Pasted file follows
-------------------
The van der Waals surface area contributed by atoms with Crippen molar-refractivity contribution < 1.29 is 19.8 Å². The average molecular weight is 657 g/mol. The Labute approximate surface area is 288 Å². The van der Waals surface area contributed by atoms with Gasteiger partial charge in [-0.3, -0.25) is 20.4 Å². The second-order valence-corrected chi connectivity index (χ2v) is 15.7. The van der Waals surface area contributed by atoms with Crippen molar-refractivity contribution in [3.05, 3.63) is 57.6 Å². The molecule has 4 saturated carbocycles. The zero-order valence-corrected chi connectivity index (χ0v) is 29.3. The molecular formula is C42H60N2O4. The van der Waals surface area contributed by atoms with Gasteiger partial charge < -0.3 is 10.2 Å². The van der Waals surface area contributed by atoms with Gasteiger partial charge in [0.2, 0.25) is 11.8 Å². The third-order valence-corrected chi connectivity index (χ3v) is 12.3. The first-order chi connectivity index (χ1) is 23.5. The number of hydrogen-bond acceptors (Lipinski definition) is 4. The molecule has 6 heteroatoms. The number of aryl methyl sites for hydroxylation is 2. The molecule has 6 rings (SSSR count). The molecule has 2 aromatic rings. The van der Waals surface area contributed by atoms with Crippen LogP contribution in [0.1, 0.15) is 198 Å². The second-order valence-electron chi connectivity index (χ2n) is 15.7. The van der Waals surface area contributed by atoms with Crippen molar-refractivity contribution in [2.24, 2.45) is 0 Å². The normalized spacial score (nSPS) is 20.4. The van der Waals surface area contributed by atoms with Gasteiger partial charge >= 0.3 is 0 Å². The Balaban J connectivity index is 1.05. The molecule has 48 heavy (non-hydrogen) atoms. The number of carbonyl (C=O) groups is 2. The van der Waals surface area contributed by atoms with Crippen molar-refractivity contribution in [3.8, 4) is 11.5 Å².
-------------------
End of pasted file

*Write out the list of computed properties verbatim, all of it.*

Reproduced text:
The van der Waals surface area contributed by atoms with Crippen molar-refractivity contribution < 1.29 is 19.8 Å². The average molecular weight is 657 g/mol. The Labute approximate surface area is 288 Å². The van der Waals surface area contributed by atoms with Gasteiger partial charge in [-0.3, -0.25) is 20.4 Å². The second-order valence-corrected chi connectivity index (χ2v) is 15.7. The van der Waals surface area contributed by atoms with Crippen molar-refractivity contribution in [3.05, 3.63) is 57.6 Å². The molecule has 4 saturated carbocycles. The zero-order valence-corrected chi connectivity index (χ0v) is 29.3. The molecular formula is C42H60N2O4. The van der Waals surface area contributed by atoms with Gasteiger partial charge < -0.3 is 10.2 Å². The van der Waals surface area contributed by atoms with Gasteiger partial charge in [0.2, 0.25) is 11.8 Å². The third-order valence-corrected chi connectivity index (χ3v) is 12.3. The first-order chi connectivity index (χ1) is 23.5. The number of hydrogen-bond acceptors (Lipinski definition) is 4. The molecule has 6 heteroatoms. The number of aryl methyl sites for hydroxylation is 2. The molecule has 6 rings (SSSR count). The molecule has 2 aromatic rings. The van der Waals surface area contributed by atoms with Crippen LogP contribution in [0.1, 0.15) is 198 Å². The second-order valence-electron chi connectivity index (χ2n) is 15.7. The van der Waals surface area contributed by atoms with Crippen molar-refractivity contribution in [2.24, 2.45) is 0 Å². The normalized spacial score (nSPS) is 20.4. The van der Waals surface area contributed by atoms with Gasteiger partial charge >= 0.3 is 0 Å². The Balaban J connectivity index is 1.05. The molecule has 48 heavy (non-hydrogen) atoms. The number of carbonyl (C=O) groups is 2. The van der Waals surface area contributed by atoms with Crippen molar-refractivity contribution in [3.8, 4) is 11.5 Å².